I’ll admit it, I love to push my limits when I do yoga. It’s my nature, I just can’t shake that competitive urge, which is probably why lately, eight weeks into weekly chemo treatments, I run out of breath after the first Chair Pose. Enter Tao Porchon Lynch, the worlds oldest yoga instructor at age 98. I was skating around Facebook in the wee hours of the morning on a post-chemo steroid buzz and ran across a post someone shared of her. Tao reminded me, it’s all about the breath, so I’m thinking this might be a great time for me to slow the burn and reconnect with my breath.
We hear it all the time in yoga, connect with the breath, but we rarely hear it in life. Breath is the life force that keeps us going. Inhale and we nourish our cells with life ensuring oxygen; exhale and we get rid of carbon dioxide and all sorts of other cell waste, clearing the way for more life affirming oxygen. So why don’t we pay any attention to our breath? Is it because it’s automatic? Our lungs faithfully inhale and exhale, changing the tempo as needed without our input or guidance? Much like our heart, they chug along doing their thing, until one day we notice something isn’t quite right. Until one day, we are out of breath.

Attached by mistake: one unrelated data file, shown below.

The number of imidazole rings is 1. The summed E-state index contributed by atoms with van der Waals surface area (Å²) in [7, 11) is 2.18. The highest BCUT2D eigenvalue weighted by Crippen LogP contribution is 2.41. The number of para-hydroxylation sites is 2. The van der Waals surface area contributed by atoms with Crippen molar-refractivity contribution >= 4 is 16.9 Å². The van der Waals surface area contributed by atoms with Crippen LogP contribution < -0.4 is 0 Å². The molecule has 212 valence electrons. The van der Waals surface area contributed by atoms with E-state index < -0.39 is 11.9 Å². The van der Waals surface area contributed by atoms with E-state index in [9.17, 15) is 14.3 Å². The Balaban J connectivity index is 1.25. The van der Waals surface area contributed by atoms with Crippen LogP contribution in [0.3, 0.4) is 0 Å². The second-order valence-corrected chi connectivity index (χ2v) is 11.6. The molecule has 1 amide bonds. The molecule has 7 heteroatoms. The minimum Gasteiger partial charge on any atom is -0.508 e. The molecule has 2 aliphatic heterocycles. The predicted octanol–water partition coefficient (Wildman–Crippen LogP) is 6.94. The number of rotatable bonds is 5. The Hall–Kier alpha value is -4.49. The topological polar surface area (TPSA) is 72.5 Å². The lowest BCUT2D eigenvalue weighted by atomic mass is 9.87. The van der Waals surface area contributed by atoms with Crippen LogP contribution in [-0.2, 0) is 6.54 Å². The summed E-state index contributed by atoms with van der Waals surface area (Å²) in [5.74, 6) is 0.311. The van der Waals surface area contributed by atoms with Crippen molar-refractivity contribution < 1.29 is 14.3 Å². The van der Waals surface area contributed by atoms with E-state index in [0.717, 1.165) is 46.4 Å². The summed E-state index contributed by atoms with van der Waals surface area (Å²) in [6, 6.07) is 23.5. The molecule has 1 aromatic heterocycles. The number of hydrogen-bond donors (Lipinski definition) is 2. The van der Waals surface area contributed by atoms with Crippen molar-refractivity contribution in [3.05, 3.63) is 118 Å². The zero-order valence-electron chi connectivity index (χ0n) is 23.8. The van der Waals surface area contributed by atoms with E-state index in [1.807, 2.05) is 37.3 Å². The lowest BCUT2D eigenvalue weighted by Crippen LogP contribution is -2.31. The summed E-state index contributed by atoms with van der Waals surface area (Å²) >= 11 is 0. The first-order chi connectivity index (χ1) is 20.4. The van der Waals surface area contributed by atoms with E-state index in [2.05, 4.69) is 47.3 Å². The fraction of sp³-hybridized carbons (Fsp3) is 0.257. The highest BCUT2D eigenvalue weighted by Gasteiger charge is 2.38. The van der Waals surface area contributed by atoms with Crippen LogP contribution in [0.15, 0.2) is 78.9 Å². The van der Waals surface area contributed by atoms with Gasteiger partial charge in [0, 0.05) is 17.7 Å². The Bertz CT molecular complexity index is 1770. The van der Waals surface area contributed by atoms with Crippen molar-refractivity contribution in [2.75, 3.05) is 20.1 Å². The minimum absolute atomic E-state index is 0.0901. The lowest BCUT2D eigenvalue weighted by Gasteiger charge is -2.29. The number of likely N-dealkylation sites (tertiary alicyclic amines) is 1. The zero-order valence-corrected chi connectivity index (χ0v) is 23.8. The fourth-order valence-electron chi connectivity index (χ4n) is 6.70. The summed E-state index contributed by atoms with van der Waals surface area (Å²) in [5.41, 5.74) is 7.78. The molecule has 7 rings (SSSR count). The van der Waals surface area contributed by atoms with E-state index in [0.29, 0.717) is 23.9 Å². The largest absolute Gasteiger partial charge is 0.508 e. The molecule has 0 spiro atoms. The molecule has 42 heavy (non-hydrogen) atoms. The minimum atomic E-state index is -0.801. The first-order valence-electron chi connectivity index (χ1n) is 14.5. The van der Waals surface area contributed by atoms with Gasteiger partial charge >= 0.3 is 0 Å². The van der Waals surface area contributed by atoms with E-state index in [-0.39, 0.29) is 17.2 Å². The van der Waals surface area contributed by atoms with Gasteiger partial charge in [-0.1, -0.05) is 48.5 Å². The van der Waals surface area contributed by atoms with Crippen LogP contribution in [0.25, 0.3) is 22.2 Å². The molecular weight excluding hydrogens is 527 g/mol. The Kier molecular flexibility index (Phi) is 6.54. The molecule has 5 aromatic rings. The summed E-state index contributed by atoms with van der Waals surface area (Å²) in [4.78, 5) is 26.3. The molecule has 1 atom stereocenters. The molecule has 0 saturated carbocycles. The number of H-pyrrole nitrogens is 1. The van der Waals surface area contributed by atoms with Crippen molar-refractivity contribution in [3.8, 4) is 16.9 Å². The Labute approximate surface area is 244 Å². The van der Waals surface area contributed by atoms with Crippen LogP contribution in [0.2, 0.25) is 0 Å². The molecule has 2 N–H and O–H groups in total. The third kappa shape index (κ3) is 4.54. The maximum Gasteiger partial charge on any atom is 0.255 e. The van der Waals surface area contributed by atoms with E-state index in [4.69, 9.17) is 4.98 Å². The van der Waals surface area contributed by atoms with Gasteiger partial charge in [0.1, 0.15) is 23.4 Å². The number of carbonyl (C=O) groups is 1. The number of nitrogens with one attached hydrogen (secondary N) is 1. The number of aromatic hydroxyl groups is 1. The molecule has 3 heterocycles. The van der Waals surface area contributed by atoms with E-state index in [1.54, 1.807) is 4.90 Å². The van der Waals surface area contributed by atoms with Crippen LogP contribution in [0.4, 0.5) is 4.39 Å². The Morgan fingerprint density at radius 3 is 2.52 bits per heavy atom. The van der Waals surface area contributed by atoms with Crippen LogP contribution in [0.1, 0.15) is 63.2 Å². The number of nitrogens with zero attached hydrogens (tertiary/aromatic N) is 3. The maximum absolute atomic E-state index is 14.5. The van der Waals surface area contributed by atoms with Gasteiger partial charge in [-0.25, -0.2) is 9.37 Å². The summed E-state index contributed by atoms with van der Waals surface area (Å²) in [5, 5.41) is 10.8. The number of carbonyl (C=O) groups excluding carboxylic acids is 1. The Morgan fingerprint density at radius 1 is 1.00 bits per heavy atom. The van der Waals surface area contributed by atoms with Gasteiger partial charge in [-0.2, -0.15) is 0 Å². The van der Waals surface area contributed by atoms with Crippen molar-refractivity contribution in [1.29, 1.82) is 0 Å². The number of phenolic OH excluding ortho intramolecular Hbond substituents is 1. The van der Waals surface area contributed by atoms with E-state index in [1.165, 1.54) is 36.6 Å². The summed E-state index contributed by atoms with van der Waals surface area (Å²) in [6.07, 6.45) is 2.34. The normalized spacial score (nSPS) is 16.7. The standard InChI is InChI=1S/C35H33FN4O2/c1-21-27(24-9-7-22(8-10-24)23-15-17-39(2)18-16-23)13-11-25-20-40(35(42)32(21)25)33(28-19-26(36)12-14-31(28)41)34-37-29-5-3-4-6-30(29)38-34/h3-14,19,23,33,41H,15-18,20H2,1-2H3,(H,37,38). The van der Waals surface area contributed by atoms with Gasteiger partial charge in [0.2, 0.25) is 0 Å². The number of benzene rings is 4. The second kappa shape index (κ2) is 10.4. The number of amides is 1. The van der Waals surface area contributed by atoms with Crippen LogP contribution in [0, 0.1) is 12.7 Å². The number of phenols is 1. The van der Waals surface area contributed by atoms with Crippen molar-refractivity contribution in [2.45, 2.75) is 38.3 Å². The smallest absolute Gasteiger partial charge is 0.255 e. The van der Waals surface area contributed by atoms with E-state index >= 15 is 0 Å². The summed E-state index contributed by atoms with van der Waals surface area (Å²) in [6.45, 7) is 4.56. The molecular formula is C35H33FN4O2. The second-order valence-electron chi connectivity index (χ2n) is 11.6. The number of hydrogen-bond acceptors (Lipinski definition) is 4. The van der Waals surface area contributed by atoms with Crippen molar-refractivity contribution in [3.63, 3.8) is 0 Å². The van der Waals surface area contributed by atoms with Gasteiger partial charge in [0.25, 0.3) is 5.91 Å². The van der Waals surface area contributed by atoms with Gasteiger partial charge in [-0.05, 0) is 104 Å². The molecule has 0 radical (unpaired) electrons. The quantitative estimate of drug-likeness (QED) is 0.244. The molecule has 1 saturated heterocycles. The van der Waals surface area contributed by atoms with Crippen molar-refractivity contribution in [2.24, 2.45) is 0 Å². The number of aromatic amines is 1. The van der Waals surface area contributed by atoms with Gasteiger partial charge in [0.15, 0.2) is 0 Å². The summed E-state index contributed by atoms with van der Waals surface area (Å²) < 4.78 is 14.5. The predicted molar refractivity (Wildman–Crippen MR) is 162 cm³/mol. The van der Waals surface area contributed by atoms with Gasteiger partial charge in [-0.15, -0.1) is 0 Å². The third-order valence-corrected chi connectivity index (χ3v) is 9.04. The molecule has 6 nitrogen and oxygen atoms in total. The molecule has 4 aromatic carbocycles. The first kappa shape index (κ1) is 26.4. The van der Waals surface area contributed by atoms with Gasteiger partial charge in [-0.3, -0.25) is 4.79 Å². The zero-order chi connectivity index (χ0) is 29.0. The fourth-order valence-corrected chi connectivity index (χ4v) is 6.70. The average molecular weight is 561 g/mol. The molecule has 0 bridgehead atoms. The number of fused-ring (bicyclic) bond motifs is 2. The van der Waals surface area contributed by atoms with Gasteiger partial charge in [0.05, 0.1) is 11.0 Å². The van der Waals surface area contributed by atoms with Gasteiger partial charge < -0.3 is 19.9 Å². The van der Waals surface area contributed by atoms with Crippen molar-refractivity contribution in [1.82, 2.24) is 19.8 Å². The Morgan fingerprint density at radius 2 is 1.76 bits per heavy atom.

So I’m not saying I can’t breathe, I’m saying, it’s time to give some love to one of the things I take for granted. I’ve always been fit, waltzing up the stairs at work without even a blip in my air intake. I mean it’s only one floor, what’s the big deal? Until day by day, week by week, the waltz has become more of a climb, the handrail my only insurance against the possibility of a backslide instead of the expected forward motion. You would think I was climbing Mount Kilimanjaro, not one flight of stairs. Emerging from the stairwell, my lungs bellowing in and out in confusion, my brain not comprehending how one flight of stairs could possibly have that effect, I wonder how this has happened, how all of a sudden, without forewarning, my breath and I were strangers.
It seems like an odd concept, reconnecting with your breath. I like to see it more as reconnecting with your life force. In the bustle of day to day life, more and more of who we are gets pushed aside, supplanted by the outside world’s clamor for attention. There was a time when at the end of the day we went home, took a deep breath and reconnected. Some called it unwinding, often a glass of wine or a beer helped, but really we were reconnecting. We were shaking off the day and refocusing our attention on what really mattered, ourselves. Can we really even do that anymore, with smart phones and smart watches and Google glasses insisting that nothing be missed? The ever present ring and ding of telephones and text messages and calendar notifications? Are we ever really free of the outside world’s perpetual tug? How often do we do double duty, checking emails between bites of lunch or dinner? Our phones accompany us everywhere, for some even to the bathroom.